Hospitals are a big, capital-intensive example of the wider clash of mandates. If local authorities want local money to be used in one way, and the nationally-driven service providers want it to be used in a different way, who should prevail? And if local service spending is going to be joined up at an individual and strategic level, who takes the final decisions on the funding?

At the moment, the answer is a squashy consensus between local politicians and the managers of nationally-led services. This is not a long-term solution, however, and if something more stable is needed, I would suggest that the local level is the right place to take those decisions.

Go back to the hospital example. Would it be such a bad thing if local passions kept small generalist hospitals open? It doesn’t prevent the creation of large specialist units, it just requires the continued provision of services in a local physical setting that people can walk past every day and feel good about. That’s good politics.

Local discretion on this sort of spend would also give local authorities a wider and more coherent field of action – why could much-loved hospitals not become joint health and social care centres, or have skills and training units attached? At the moment the iron walls between NHS and local government spend prevent it, without a long period of budgetary and legal negotiations. If local authorities did have the final say over that expenditure, the decision would be simple.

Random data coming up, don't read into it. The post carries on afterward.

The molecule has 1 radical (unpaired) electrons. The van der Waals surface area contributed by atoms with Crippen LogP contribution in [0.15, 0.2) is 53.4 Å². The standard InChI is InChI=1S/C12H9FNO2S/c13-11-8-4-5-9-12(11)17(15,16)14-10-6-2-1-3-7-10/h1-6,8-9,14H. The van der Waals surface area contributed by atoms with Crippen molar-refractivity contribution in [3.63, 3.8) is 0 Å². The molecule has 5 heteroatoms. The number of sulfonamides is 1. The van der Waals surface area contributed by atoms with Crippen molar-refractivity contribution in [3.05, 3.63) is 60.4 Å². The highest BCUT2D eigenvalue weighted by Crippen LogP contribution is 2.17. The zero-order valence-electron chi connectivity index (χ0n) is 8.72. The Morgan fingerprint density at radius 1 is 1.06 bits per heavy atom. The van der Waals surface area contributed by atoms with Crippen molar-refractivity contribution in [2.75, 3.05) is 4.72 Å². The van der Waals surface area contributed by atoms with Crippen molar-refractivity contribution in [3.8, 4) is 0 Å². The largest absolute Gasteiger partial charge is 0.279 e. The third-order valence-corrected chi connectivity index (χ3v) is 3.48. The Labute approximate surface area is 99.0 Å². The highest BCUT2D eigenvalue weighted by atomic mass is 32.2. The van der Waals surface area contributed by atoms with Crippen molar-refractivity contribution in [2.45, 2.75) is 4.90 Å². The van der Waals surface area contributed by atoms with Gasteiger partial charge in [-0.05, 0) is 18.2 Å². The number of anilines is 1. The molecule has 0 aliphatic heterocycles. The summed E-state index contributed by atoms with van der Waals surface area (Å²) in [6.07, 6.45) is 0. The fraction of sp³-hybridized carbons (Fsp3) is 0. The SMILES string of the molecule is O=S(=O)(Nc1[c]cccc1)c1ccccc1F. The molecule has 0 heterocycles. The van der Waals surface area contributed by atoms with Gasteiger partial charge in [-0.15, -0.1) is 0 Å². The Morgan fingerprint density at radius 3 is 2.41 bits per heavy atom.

It’s also unfair to suggest that local authorities would automatically give in to voters’ desires. After all, local authorities look after schools, which raise equally strong feelings among voters, and failing schools are often closed even in the teeth of public protests. At the moment, opposing hospital closures is an easy political win for councillors, who can be seen to be battling for their constituents without having to worry about the consequences for the NHS. If service design were in their remit, they would need to be more analytical and more circumspect.

If governments local and national are going to redesign services around users, they need to break down the artificial financial barriers that give Brighton, for instance, a police station, council offices, law courts, a NHS primary care trust, a general hospital and a specialist hospital in different buildings scattered around the city. To break those barriers down, however, the decisions must be based on a secure democratic foundation, through giving the local authority the final say over the money issues. It may need hard conversations in Whitehall, and it will certainly result in a plethora of nationally-prescribed service standards, but the fundamental point remains: you can’t provide individual services to someone in Newcastle from a desk in Parliament Street.


Written by Anthony Zacharzewski

Anthony Zacharzewski was one of the founders of Demsoc in 2006. Before starting work for Demsoc in 2010, he was a Whitehall civil servant and a local government officer.